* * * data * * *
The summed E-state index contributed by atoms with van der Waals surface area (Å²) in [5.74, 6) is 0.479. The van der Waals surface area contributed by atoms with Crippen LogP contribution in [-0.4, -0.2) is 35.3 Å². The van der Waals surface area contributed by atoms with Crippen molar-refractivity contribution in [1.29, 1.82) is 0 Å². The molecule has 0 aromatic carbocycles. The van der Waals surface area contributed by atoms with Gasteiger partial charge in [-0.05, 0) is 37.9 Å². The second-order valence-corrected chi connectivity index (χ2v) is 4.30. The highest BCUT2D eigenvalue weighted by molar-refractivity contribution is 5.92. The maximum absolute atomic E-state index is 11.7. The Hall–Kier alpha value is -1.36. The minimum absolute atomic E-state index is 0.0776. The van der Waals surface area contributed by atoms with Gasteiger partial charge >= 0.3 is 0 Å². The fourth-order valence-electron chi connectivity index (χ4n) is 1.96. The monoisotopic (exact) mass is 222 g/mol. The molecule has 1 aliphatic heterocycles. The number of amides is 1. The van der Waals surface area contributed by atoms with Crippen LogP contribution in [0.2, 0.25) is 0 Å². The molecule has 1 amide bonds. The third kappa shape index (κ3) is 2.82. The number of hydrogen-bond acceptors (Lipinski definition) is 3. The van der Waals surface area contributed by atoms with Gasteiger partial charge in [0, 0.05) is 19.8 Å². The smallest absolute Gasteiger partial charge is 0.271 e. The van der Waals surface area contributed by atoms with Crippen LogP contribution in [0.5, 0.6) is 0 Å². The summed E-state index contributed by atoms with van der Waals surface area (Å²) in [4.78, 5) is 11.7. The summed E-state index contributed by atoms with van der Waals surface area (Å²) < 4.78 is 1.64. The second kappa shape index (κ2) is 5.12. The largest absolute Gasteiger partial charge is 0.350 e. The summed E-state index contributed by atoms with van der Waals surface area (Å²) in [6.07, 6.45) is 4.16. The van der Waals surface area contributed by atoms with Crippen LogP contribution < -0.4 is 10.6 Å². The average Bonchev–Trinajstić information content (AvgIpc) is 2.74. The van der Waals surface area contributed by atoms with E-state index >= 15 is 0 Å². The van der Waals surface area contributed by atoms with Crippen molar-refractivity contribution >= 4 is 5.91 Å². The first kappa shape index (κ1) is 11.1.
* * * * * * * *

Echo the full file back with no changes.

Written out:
The summed E-state index contributed by atoms with van der Waals surface area (Å²) in [5.74, 6) is 0.479. The van der Waals surface area contributed by atoms with Crippen LogP contribution in [-0.4, -0.2) is 35.3 Å². The van der Waals surface area contributed by atoms with Crippen molar-refractivity contribution in [1.29, 1.82) is 0 Å². The molecule has 0 aromatic carbocycles. The van der Waals surface area contributed by atoms with Gasteiger partial charge in [-0.05, 0) is 37.9 Å². The second-order valence-corrected chi connectivity index (χ2v) is 4.30. The highest BCUT2D eigenvalue weighted by molar-refractivity contribution is 5.92. The maximum absolute atomic E-state index is 11.7. The Hall–Kier alpha value is -1.36. The minimum absolute atomic E-state index is 0.0776. The van der Waals surface area contributed by atoms with Gasteiger partial charge >= 0.3 is 0 Å². The fourth-order valence-electron chi connectivity index (χ4n) is 1.96. The monoisotopic (exact) mass is 222 g/mol. The molecule has 1 aliphatic heterocycles. The number of amides is 1. The van der Waals surface area contributed by atoms with Crippen LogP contribution in [0.2, 0.25) is 0 Å². The molecule has 1 amide bonds. The third kappa shape index (κ3) is 2.82. The number of hydrogen-bond acceptors (Lipinski definition) is 3. The van der Waals surface area contributed by atoms with Gasteiger partial charge in [0, 0.05) is 19.8 Å². The smallest absolute Gasteiger partial charge is 0.271 e. The van der Waals surface area contributed by atoms with Crippen LogP contribution in [0.5, 0.6) is 0 Å². The summed E-state index contributed by atoms with van der Waals surface area (Å²) in [4.78, 5) is 11.7. The summed E-state index contributed by atoms with van der Waals surface area (Å²) < 4.78 is 1.64. The second kappa shape index (κ2) is 5.12. The largest absolute Gasteiger partial charge is 0.350 e. The summed E-state index contributed by atoms with van der Waals surface area (Å²) in [6.07, 6.45) is 4.16. The van der Waals surface area contributed by atoms with Crippen LogP contribution < -0.4 is 10.6 Å². The average Bonchev–Trinajstić information content (AvgIpc) is 2.74. The van der Waals surface area contributed by atoms with E-state index >= 15 is 0 Å². The van der Waals surface area contributed by atoms with Crippen molar-refractivity contribution >= 4 is 5.91 Å². The first kappa shape index (κ1) is 11.1.